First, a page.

Located on the left when entering Angkor Thom at the southern gate, the small, ancient Hindu temple of Baksei Chamkrong is well over 1,000 years old and one of the most ancient in Angkor.

At the heart of Angkor Thom, mesmerising 12th century Bayon temple – with its 54 towers decorated with 216 gargantuan smiling faces of Avalokiteshvara – was easy to see and get around. Timing is everything when visiting Angkor and David clearly had it sussed.

Just after noon I was deposited back at Raffles to rest and regroup in readiness for the second part of my Angkor experience – an explorer-like tour – which was to commence after lunch. But rather than take the opportunity to have a cat nap, I ventured to local Wat Preak Prom Rath monastery (10 mins from Raffles) to be blessed by a Cambodian monk in a private ceremony. Travelling as much as I do, I didn’t think it could hurt to be imparted with some more positive vibes!

My afternoon’s adventures had a distinctly Indiana Jones flavour, as we followed lost paths and hidden trails to visit hidden, off-the-beaten-track temples and monuments in all corners of the vast Angkor complex. With my trusty Vespa and driver acting like a time travelling machine, we whizzed from temple to temple, through the jungle, past hidden ancient cities, across bridges, under crumbling gates and around moats.

Still largely unrestored yet one of the larger complexes within the park, majestic 12th century Preah Khan temple was built for King Jayavarman VII to honour his father and was originally the centre of a substantial organisation of 100,000 officials and servants, surrounded by a moat. Words literally failed me.

To reach the late 12th century temple of Ta Nei, we had to take narrow (sometimes treacherous) dirt tracks through dense terrain – me on the back of one Vespa and my guide David on another – for a good few kilometres before we arrived at our destination. But it was so worth it. Built during the reign of King Jayavarman VII and dedicated to Buddha, small semi-ruined Ta Nei is located near the northwest corner of the East Baray, a large holy reservoir. We were literally the only people at this remarkable temple. Again, I was virtually rendered speechless.

My day in Angkor Archaeological park ended on the magnificent entrance bridge leading to the south gate of Angkor Thom. As the setting sun cast mellow light on the statues of gods and demons lining each side of the bridge, I reflected on the unique experience personally curated for me with such attention to detail by Vespa Adventures, and felt nothing but gratitude. Angkor is a humbling place and memories were made that day which will undoubtedly be with me for years.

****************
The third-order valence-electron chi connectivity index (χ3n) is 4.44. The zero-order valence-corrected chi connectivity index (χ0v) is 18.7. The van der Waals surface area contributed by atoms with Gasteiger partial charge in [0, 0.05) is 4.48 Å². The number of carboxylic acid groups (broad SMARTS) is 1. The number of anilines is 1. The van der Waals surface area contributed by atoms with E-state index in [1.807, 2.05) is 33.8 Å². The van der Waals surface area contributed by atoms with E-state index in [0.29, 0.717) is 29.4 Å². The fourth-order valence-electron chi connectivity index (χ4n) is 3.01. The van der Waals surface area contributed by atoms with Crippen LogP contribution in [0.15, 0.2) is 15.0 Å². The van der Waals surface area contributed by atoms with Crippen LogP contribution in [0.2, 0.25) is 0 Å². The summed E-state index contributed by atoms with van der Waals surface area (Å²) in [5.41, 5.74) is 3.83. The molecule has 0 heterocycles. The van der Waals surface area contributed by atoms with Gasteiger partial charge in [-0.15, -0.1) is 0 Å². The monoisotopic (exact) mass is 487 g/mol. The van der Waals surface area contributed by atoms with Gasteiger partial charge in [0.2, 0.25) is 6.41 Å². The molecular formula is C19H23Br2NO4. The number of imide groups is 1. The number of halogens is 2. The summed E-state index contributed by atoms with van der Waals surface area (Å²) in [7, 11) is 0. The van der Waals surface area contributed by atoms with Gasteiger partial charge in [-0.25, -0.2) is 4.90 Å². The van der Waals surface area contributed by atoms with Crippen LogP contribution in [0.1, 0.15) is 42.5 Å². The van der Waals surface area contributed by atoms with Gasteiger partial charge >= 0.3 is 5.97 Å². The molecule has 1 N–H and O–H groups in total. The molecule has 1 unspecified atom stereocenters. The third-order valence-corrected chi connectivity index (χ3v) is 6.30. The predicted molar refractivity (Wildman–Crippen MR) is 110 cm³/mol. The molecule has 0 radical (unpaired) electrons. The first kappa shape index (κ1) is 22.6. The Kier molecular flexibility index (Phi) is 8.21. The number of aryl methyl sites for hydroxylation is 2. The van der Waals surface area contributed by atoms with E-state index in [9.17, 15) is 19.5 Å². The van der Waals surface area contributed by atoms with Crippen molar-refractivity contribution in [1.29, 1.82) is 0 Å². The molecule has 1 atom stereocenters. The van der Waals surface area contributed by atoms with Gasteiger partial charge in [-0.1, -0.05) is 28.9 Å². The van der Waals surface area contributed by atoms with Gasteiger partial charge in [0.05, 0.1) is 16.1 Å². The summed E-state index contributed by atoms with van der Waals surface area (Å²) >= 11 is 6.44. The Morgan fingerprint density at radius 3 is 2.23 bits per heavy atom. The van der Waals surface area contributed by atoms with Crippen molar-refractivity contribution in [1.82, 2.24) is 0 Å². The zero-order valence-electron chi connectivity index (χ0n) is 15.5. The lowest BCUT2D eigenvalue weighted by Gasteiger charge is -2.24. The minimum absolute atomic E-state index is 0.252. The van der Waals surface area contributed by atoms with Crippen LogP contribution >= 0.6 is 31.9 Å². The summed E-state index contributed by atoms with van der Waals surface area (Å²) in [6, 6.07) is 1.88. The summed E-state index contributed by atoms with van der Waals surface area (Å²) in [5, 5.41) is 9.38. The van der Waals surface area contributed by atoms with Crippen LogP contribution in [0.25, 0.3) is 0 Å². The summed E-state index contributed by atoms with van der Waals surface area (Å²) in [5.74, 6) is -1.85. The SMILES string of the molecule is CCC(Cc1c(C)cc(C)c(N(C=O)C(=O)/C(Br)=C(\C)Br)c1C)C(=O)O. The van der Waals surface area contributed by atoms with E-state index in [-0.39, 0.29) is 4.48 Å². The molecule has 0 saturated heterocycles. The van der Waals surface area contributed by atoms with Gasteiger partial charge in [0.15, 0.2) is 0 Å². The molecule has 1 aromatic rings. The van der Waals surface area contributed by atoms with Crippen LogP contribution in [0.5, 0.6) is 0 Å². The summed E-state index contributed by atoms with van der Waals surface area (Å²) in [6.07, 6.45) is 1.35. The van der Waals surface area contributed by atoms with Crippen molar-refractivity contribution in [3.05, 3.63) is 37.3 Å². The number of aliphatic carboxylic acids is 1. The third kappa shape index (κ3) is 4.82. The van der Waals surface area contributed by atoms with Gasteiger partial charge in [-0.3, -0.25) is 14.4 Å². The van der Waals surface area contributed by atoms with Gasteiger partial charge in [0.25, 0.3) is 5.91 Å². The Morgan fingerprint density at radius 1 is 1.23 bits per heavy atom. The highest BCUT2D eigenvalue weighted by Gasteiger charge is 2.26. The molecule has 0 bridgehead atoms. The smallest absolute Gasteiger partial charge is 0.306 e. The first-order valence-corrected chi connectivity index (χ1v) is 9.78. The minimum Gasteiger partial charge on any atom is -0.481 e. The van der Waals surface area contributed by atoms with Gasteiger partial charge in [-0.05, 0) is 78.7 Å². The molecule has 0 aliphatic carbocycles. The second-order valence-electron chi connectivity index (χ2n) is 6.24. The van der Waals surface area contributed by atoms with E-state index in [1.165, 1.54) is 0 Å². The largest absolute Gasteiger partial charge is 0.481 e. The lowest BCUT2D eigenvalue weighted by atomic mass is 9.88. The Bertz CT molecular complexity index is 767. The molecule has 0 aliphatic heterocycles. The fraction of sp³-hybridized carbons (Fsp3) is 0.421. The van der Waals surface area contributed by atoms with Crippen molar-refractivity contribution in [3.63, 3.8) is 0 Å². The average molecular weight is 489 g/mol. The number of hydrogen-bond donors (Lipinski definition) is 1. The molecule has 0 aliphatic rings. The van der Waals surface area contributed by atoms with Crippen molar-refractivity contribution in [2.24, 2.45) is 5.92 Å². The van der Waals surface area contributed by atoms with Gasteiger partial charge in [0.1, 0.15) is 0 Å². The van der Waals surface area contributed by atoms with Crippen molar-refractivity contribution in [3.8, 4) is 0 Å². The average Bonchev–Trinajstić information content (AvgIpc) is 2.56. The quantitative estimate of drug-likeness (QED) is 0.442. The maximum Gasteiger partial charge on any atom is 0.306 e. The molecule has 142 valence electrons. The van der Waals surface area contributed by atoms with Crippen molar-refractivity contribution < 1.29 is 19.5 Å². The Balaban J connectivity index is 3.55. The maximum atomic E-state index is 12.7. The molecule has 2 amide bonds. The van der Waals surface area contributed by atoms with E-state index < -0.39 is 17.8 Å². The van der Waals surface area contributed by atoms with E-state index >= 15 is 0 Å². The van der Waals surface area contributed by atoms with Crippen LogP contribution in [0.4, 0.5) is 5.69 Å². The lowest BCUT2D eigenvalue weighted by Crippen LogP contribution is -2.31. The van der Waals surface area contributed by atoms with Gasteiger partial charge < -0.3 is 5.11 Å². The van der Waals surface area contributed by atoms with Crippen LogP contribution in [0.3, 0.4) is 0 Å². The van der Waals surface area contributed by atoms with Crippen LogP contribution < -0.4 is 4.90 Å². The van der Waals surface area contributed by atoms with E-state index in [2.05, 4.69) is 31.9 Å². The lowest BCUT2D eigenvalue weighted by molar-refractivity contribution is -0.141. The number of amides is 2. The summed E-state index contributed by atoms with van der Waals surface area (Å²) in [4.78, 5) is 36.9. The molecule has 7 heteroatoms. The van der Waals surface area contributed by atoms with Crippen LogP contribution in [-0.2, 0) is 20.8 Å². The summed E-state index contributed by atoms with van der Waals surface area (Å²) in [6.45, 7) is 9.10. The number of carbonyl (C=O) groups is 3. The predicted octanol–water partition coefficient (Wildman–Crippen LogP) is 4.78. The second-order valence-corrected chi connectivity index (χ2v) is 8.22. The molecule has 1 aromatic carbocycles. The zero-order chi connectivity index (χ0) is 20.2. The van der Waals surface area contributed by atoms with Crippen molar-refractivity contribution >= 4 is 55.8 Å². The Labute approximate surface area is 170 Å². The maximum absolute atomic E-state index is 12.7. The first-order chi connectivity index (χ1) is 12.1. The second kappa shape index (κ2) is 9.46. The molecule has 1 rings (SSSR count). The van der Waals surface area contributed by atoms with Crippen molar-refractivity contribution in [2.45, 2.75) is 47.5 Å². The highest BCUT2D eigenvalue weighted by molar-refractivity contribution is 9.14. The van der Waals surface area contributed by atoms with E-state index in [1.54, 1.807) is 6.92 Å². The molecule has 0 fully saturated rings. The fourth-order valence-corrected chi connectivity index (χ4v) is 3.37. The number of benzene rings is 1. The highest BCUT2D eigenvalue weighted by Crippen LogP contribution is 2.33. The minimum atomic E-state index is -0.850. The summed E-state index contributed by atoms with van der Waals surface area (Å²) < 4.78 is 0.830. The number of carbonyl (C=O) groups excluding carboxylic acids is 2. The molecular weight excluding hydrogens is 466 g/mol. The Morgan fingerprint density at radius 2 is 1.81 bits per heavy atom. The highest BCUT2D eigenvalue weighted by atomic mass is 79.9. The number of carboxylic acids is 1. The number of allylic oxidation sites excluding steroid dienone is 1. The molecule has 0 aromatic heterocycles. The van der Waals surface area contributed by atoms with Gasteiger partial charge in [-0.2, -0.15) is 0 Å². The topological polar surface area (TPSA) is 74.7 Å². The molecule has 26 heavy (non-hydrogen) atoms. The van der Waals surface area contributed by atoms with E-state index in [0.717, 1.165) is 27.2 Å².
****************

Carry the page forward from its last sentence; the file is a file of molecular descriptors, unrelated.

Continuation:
After conquering Angkor Archaeological Park, the third day of any stay in Siem Reap should be stress-free, relaxing and slightly indulgent. Have a long lie-in, breakfast in bed and schedule an hour-long massage. Finally have that refreshing dip in the hotel pool and soak-up some sun. Raffles has a great spa and a stunning pool. I spent some time on the terrace of my hotel suite, posted temple photos on social media and did a lit bit of sunbathing. Then I grabbed a tuk-tuk (which are plentiful in Siem Reap) and headed to Sister Srey.

A fun and funky café on the riverfront near Psar Chaa, Sister Srey is a social enterprise which supports young Khmer students as well as APOPO Humanitarian Demining. (www.apopo.org) I sat at a large table on the sidewalk and watched Cambodia fly by as I lunched on western comfort food with a creative twist. (www.sistersreycafe.com)

Charming Asana Old Wooden House is the only original house still standing in the old market district. (www.asana-cambodia.com) Now a unique bar, have an early evening Khmer cocktail class before heading back to Raffles for some room service. Sihanoukville soft shell crabs and a glass of chilled Australian Clare Hill’s Riesling nicely closed off the perfect post-Angkor day and restored my equilibrium ready to deal with a chaotic Cambodian airport! 

With thanks to Vespa Adventures and Raffles Grand Hotel d’Angkor for kindly hosting The Cultured Traveller.